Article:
Wind Cave’s length now more than 160 miles

NPS photo

Deep underground, a caver explores a new passage of Wind Cave beyond the edge of known cave. Explorers in Wind Cave recently discovered new passageways, bringing the total length of the cave to nearly 162 miles.

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By Marcus Heerdt

WIND CAVE NATIONAL PARK – The world’s seventh longest cave recently added to its total length as cave explorers in Wind Cave have discovered new passageways, bringing the total length of the cave to nearly 162 miles.

“Wind Cave is a difficult cave to explore and doesn’t always allow us to discover areas outside of its currently mapped boundaries,” said Marc Ohms, Physical Scientist at Wind Cave National Park. “This discovery pushed beyond the footprint of the cave, so we are pretty excited about it.”

The newly discovered section of the cave is located to the south and west of the park’s visitor center in an area known as the “Western Fringe.”

Ohms said it takes cavers approximately six hours to reach the Western Fringe, and there is a camp set up there so explorers can spend three to four days researching in that area before heading back out.

In addition to park staff, members of the Paha Sapa Grotto (a chapter of the National Speleological Society based in the Black Hills) as well as other volunteer cavers explore the depths of Wind Cave.

Dr. Hazel Barton is Director and Professor of the University of Akron’s Integrated Bioscience Program in Ohio. She first began exploring Wind Cave in 1994 as a graduate student while studying in Colorado and has since led many trips into the cave. After a period of restricted cave exploration due to COVID, Barton most recently guided an excursion into the cave in January 2022 and found previously undiscovered sections of the cave.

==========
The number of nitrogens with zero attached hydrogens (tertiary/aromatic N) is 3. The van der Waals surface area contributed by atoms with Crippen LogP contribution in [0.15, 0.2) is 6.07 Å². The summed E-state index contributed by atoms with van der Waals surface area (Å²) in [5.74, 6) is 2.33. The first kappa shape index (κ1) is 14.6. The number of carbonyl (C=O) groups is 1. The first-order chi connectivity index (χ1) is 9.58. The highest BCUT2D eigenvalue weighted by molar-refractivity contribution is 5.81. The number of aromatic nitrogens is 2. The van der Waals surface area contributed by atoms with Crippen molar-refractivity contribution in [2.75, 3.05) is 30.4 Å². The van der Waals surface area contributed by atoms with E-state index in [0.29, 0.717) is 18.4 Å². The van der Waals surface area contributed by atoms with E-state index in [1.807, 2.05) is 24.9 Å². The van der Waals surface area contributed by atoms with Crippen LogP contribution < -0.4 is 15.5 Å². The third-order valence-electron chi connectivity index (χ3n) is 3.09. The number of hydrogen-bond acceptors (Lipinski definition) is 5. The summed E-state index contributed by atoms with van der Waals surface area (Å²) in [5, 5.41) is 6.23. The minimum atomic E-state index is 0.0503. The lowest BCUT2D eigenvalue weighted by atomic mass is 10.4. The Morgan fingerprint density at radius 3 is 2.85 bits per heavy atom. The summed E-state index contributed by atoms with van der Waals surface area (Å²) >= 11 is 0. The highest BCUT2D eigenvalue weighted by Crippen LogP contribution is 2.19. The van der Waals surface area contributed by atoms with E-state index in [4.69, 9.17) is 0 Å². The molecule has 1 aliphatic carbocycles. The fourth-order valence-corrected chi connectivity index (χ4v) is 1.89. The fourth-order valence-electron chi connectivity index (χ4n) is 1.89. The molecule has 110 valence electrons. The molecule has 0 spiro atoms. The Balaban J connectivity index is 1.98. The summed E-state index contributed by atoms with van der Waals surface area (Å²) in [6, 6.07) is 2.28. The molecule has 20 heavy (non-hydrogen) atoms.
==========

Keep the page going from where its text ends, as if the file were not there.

Barton said she remembered an “old lead” from the 1990s, an opening that could lead to unmapped areas of the cave, and she was right.

“We pushed that area in the 90s and it was a really long way out there,” Barton said. “There was a rope drop and you had to take all your vertical gear with you, so we stopped working that area in 1996. I remembered a lead that had air coming out of it so we went back there in September 2019 to push that lead. If you can find the air you can find the main route through the cave and that’s why we were chasing the air. We ended up finding the lead and it was a really gnarly, awkward, and miserable climb. In January 2022 we broke into a really big room that has leads everywhere. I named this breakout room ‘Revenge Fantasy.’”

Ohms expects that Wind Cave’s total length will continue to be added to in the near future.

“That’s the thing about our cave length…as soon as you post it…it’s outdated due to continued exploration,” Ohms said.

Ohms said that cave explorers are only 800 feet away from connecting Wind Cave to another cave in the immediate vicinity, the Persistence Cave, which Ohms himself discovered in 2004.

For historic perspective, when the National Park Service officially began managing Wind Cave in 1903, less than 10 miles of the cave was known. By 2001, that number increased to 100 miles. In 2019, the park celebrated going over 150 miles of mapped passageways. And now in 2022, more than 160 miles.

The addition of these new passageways brings Wind Cave closer in length to the sixth longest cave in the world, the Optymistychna Cave near Korolivka, Ukraine, which has a length of 164.4 miles.

Additionally, air pressure studies have indicated that only 5-10% of Wind Cave is currently mapped, leaving the possibility that the cave has hundreds of miles yet to be discovered.

Fall River County Herald Star

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